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Saturday, September 29, 2012

A Ghost Town and Shocking Experiences at the Shenzhen North Train Station

It has been quite a day, so a lighter post...

Today began pleasantly enough around 6am with a jog along the water at Hong Kong's Quarry Bay Park. Ah, if only I had kept running. But I had plans to take a trip to another city and running would not have been a practical way to get there. So today I partook in long subway rides in three different cities and threw in a high speed rail trip and a double-decker bus ride for extra spice. You might be thinking that means I must have been determined to reach my destination. Well, it turns out things did not go as planned, and I now find myself in a place I had no plans to visit. But at least it is a place with good food.

Instead of explaining why I spent more time on subways today than I ever intended, I will share one "special" part of today. I had the luck to spend a couple unplanned hours at the Shenzhen North Train Station:

Inside the Shenzhen North Train Station

The above photo was taken from the non-busy end of the station. Most (all?) of today's trains were unfortunately (for me) full, but the station appears to have the capacity to serve many more passengers. It was clear more trains (or more train cars) would have be useful today for the many travelers getting an early start to China's National Day "Golden Week" holiday.

The second level of the station particularly caught my eye. According to an article on The Nanfang, there used to be many more restaurants at the station. Although Kung Fu and KFC looked to be in fine working order, McDonald's, Yoshinora, Ajisen Ramen, and some others did not appear to be operating anymore. So I pondered the meaning behind this fast-food ghost town. At least it was bathed in natural light.

The most entertaining part of the station for me, though, was the security. As usual, I saw security using handheld metal-detecting wands. And as is not unusual for what I have seen at train stations in China, even when the wands beeped a warning, people were allowed to pass through without being checked further. (secret: After becoming suspicious, I once asked security at a hotel in Shanghai if their wand was functional. They admitted it wasn't.)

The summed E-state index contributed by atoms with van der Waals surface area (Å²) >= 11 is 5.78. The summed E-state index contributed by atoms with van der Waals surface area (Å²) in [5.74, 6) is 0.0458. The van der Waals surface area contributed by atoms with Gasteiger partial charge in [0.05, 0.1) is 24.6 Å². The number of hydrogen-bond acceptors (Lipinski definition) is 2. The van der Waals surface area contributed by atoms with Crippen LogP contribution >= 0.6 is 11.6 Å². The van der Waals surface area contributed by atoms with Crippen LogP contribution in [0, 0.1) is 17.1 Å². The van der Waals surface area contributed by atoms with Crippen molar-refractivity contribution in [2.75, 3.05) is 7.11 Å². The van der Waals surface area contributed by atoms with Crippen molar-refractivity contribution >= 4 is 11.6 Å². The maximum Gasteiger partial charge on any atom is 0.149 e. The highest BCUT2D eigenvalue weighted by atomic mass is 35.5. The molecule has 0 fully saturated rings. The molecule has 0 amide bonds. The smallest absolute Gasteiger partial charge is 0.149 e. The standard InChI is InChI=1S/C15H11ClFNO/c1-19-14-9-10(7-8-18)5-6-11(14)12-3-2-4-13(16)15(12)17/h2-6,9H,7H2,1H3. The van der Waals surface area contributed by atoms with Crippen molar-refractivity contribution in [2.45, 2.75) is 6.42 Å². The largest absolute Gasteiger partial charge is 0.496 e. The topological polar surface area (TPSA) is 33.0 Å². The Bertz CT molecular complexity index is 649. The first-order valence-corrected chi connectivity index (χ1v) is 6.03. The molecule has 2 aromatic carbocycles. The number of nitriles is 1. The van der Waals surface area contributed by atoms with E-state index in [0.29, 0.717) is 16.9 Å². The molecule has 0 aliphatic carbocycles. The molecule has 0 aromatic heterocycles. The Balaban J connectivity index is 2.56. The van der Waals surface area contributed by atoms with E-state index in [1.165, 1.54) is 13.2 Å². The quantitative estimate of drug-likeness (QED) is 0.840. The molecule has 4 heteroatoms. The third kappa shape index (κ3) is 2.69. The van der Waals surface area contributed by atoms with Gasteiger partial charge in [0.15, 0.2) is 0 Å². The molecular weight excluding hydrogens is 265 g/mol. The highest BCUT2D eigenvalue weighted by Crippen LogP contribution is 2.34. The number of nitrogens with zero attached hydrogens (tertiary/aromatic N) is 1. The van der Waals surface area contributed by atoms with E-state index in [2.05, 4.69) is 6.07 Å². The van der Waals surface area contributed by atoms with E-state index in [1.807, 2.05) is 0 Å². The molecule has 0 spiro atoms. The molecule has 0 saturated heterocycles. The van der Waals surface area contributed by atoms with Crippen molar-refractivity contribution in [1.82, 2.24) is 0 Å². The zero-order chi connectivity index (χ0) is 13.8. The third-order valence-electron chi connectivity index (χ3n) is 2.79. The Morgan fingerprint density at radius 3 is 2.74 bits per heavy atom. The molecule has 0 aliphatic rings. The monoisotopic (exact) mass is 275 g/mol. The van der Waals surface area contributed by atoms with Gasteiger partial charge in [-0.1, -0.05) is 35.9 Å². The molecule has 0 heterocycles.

So to liven things up a bit, when a young woman checked me with the wand I pretended to receive an electric shock. I did not expect my admittedly unoriginal act to be at all convincing, but her unexpected scream suggested otherwise. Fortunately, she was more concerned about composing herself and continuing her conversation with her coworkers than exacting any retribution for my nonsense.

The best part of security involved the man operating one of the x-ray scanners. Impressively, he was actually viewing the screen. But I was not excited to see him eying one of my bags (full of harmless electronic goodies) rather suspiciously, and I was quite sure he wanted to search it. But then he saw me and asked if it was my bag. After I said "Yes", a smile spread across his face. He said since it was mine there was no need for him to check it. Then he chuckled a bit. I wondered if he had appreciated my earlier act. Or maybe it was something else. There seems to be much to ponder here.

Anyways, I did manage to catch a train out of the station, even if my choice of destination was improvised. Now I look forward to a good night's sleep. I am not exactly sure what I will be doing this weekend, but I think I will take a break from extensive subway riding.

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